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Intro to COP26 and Paris Agreement: Global Action Toward a Decarbonized Society

Oct. 12, 2021 Akihiko Nakasaku
COP—the key to the issue of climate change: Explained simply

In November 2021, COP26 will be held in Glasgow, Scotland. When discussing climate change, the expression "COP" regularly comes up, but what is it in the first place?

This article describes how COP has transitioned to date, touching on its birth and milestones such as the Kyoto Protocol and the Paris Agreement.

It also discusses issues to bear in mind for the upcoming COP26 to be held in November of this year.

COP: An international conference focusing on the problem of climate change

Since the 1970s, people around the world have been increasingly viewing as a problem the negative effects of human activities on the global environment, such as deforestation, desertification, and global warming caused by greenhouse gases.

Recognizing that the world needed to take unified action against global warming and climate change, in 1992, the United Nations adopted the United Nations Framework Convention on Climate Change (UNFCCC), which went into effect in 1994. Based on this, the UNFCCC Conference of the Parties (COP) has been held almost every year since 1995.

COP is an abbreviation of "Conference of the Parties", a type of conference in which the participants are countries that are signatory to an international agreement.

The progress of global warming is believed to be nearly proportional to the amount of greenhouse gas emissions. The key to putting the brakes on global warming and its resultant climate change is therefore in finding ways going forward to make cuts to greenhouse gas emissions.

Featuring international members, COP is a conference that, having set as its ultimate goal the stabilization of the concentration of greenhouse gases in the atmosphere, makes the international agreements needed to meet that goal.

Milestones: The Kyoto Protocol and the Paris Agreement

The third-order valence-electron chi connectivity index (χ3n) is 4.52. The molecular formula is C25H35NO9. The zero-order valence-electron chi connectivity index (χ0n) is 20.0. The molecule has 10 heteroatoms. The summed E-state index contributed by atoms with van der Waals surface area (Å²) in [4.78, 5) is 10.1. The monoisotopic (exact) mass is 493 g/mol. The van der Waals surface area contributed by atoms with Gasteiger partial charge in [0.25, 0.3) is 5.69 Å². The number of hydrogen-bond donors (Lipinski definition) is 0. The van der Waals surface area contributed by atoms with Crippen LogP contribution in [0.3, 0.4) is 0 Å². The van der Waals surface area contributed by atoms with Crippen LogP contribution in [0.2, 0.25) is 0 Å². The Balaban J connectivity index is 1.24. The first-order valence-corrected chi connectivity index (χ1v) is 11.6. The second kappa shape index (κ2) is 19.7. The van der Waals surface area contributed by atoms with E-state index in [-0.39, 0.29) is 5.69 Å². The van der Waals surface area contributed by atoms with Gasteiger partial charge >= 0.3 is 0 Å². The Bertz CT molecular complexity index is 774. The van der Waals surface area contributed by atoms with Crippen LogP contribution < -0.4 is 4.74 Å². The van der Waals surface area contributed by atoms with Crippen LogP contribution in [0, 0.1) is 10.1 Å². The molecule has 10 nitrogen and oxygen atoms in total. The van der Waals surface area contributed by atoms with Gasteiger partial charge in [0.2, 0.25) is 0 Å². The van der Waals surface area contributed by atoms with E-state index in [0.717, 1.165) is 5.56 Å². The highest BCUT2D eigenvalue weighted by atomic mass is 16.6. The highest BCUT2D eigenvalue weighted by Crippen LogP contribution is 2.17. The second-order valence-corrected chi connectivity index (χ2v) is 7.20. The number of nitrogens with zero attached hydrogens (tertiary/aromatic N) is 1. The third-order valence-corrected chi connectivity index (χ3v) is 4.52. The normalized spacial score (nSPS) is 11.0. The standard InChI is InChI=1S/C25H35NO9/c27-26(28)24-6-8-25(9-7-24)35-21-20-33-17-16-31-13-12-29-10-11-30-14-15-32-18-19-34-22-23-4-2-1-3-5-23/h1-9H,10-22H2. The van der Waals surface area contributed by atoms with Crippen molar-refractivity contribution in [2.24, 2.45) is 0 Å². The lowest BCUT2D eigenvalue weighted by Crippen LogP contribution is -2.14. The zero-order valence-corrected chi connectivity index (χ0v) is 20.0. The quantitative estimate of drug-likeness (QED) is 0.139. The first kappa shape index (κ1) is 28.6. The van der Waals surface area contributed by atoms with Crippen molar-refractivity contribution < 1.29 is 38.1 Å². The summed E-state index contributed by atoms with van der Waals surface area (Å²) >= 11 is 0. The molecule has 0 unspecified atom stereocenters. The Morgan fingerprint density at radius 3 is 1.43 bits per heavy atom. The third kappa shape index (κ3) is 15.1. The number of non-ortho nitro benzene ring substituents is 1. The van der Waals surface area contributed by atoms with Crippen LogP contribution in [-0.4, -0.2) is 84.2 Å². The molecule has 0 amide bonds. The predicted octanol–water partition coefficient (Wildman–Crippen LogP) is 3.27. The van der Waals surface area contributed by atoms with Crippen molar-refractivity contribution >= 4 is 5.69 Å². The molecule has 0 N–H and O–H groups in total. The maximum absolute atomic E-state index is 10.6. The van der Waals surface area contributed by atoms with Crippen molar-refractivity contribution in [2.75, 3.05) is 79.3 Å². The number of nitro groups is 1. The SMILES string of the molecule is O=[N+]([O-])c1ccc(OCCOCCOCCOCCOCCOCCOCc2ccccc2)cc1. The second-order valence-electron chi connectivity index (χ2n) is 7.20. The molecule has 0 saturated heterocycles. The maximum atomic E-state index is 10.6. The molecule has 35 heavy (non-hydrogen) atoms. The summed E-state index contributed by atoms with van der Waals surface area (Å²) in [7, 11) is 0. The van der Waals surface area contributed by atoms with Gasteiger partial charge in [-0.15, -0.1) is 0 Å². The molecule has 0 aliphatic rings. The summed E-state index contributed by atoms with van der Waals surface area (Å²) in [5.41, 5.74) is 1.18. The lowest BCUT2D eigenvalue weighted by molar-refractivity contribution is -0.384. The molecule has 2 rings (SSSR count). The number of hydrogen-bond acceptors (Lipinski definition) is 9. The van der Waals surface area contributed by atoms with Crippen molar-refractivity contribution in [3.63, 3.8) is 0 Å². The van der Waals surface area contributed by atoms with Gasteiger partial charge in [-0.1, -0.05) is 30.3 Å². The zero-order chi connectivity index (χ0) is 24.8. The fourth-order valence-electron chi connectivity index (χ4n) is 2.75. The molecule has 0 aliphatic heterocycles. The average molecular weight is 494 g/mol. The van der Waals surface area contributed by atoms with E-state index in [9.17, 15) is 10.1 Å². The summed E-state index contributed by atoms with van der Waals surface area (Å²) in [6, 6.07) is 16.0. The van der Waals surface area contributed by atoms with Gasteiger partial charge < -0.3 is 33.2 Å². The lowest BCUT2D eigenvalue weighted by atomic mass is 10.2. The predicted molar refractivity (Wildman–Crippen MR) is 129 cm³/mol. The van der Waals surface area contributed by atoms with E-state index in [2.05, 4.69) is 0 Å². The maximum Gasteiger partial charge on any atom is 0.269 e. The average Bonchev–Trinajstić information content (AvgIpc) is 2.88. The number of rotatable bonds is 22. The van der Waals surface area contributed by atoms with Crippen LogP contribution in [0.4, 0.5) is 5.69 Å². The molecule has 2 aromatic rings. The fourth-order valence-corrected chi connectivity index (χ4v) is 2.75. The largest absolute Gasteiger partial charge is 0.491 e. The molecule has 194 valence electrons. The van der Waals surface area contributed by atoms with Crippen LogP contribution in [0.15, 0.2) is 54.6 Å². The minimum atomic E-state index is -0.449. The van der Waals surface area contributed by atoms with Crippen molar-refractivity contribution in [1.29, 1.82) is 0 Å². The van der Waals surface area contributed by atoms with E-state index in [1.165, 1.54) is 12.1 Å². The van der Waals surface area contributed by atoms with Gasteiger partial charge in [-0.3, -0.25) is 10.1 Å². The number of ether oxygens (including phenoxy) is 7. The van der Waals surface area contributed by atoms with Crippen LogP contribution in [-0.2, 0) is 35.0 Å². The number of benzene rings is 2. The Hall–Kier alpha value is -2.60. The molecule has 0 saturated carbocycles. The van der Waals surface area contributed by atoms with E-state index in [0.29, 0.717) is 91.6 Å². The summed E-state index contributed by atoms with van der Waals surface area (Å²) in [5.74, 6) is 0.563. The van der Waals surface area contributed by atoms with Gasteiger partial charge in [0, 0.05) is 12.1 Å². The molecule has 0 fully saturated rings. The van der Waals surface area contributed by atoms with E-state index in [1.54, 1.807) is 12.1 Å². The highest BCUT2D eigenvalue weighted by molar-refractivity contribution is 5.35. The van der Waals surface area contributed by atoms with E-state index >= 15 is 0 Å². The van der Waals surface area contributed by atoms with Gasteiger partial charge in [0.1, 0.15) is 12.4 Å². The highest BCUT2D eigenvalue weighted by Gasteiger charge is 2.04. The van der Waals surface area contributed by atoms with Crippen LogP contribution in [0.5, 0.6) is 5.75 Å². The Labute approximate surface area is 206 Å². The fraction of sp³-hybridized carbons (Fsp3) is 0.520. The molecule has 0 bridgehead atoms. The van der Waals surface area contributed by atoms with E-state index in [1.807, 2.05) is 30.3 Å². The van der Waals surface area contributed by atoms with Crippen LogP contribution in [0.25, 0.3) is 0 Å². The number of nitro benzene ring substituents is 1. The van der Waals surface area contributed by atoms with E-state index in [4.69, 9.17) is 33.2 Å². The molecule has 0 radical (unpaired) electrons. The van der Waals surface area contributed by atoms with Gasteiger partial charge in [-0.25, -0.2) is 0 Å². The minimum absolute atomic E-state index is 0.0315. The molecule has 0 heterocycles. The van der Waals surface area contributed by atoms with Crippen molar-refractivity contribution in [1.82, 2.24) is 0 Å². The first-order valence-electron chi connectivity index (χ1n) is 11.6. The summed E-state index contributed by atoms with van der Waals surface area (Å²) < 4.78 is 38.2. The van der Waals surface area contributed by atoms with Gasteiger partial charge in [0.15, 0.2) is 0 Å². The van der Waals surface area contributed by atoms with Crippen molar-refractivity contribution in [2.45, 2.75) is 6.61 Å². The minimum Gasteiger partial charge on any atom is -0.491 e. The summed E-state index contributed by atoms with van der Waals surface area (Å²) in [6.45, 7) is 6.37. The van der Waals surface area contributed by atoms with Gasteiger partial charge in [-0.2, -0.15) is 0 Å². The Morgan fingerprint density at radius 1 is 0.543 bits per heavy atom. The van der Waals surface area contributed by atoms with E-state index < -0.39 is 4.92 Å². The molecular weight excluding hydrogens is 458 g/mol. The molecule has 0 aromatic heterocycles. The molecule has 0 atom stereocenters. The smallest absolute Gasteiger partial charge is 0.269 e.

The first COP, which was COP1, was held in 1995 in Berlin, Germany.

Because of conflicting interests between countries, global warming countermeasures face enormous difficulties, especially when attempting to get the international community to work together as one. However, despite numerous complications, COP has continued to go forward in service of overcoming the global crisis of global warming and climate change.

Outstanding milestones in COP history are the Kyoto Protocol, adopted by COP3 in 1997, and the Paris Agreement, adopted by COP21 in 2015.

Adopted by COP3, the Kyoto Protocol was a landmark document that established for the first time international numerical targets for reductions in greenhouse gas emissions.

According to the Kyoto Protocol, developed counties/regions, including Japan, the U.S., and the European Union (EU), would be required to cut their greenhouse gas emissions. It was also decided to aim for a collective reduction by developed counties in greenhouse gas emissions by at least 5% (compared to 1990 levels) in the period between 2008 and 2012.

However, the Kyoto Protocol was met with some dissatisfaction because it targeted only developed counties for reduction mandates. The U.S. and Canada withdrew. With Japan also not participating in the second commitment period of the Kyoto Protocol (2013 to 2020), it became impossible to bring the international community together on this issue.

The Kyoto Protocol has tremendous significance in that it established specific numerical targets and mandated emissions reductions. However, the efforts of developed countries alone cannot solve global problems.

Moreover, the Kyoto Protocol is a framework for only until 2020. Under a new framework starting from 2020 that would succeed the Kyoto Protocol, it was essential to create a system under which the world, including developing countries, would collectively act.

COP21, held in Paris from November 30, 2015, played a critical role in this challenge.

Even during COP21, the large gap that existed between developed and developing countries made for difficult negotiations. However, on December 12, 2015, the Paris Agreement, a new framework for 2020 and onward, was adopted unanimously by all members of COP21.

Collective long-term global targets were established, which are "to limit global warming to well below 2, preferably to 1.5 degrees Celsius, compared to pre-industrial levels."

In addition, under this system, each country set its own specific reduction targets as a Nationally Determined Contribution (NDC). These reduction targets are to be renewed every five years. As each country sets, acts on, and reviews its targets every five years, they will need to direct more exhaustive efforts toward reducing emissions.

Given that, instead of only developed counties, all 196 countries that are party to the UNFCCC are expected to act to reduce greenhouse gas emissions, the Paris Agreement represents a historical turning point in countering global warming and climate change.

IPCC Sixth Assessment Report: Making waves

In August 2021, a report released in advance of COP26 drew a major response. This was the Sixth Assessment Report, released by the Intergovernmental Panel on Climate Change (IPCC), which is a United Nations organization that carries out scientific assessments on global warming and climate change.

"The Physical Science Basis," as one part of the Sixth Assessment Report contributed by Working Group 1, was highly impactful. Stating that there could be no doubt about global warming caused by human activities, it was the first to positively assert a relationship between the two.